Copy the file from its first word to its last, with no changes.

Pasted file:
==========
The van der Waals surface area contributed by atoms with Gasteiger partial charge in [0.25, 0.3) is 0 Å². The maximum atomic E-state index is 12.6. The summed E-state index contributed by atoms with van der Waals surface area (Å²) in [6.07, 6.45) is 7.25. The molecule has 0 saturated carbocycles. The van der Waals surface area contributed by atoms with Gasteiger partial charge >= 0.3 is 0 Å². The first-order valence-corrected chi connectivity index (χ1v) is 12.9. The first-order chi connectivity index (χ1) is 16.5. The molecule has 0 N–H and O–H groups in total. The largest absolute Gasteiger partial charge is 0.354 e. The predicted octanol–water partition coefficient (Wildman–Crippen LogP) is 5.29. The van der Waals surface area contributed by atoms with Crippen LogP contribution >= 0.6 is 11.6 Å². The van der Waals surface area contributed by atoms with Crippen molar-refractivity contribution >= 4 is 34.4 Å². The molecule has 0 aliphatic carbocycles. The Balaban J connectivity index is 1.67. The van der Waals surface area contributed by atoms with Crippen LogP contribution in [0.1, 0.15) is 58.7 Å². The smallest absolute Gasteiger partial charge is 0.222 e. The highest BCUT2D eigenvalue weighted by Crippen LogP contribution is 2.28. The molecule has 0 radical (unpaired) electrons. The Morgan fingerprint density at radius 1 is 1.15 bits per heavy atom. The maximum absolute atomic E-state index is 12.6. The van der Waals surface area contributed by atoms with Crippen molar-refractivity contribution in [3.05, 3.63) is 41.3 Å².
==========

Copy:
The van der Waals surface area contributed by atoms with Gasteiger partial charge in [0.25, 0.3) is 0 Å². The maximum atomic E-state index is 12.6. The summed E-state index contributed by atoms with van der Waals surface area (Å²) in [6.07, 6.45) is 7.25. The molecule has 0 saturated carbocycles. The van der Waals surface area contributed by atoms with Gasteiger partial charge >= 0.3 is 0 Å². The first-order valence-corrected chi connectivity index (χ1v) is 12.9. The first-order chi connectivity index (χ1) is 16.5. The molecule has 0 N–H and O–H groups in total. The largest absolute Gasteiger partial charge is 0.354 e. The predicted octanol–water partition coefficient (Wildman–Crippen LogP) is 5.29. The van der Waals surface area contributed by atoms with Crippen LogP contribution >= 0.6 is 11.6 Å². The van der Waals surface area contributed by atoms with Crippen molar-refractivity contribution >= 4 is 34.4 Å². The molecule has 0 aliphatic carbocycles. The Balaban J connectivity index is 1.67. The van der Waals surface area contributed by atoms with Crippen LogP contribution in [0.1, 0.15) is 58.7 Å². The smallest absolute Gasteiger partial charge is 0.222 e. The highest BCUT2D eigenvalue weighted by Crippen LogP contribution is 2.28. The molecule has 0 radical (unpaired) electrons. The Morgan fingerprint density at radius 1 is 1.15 bits per heavy atom. The maximum absolute atomic E-state index is 12.6. The van der Waals surface area contributed by atoms with Crippen molar-refractivity contribution in [3.05, 3.63) is 41.3 Å².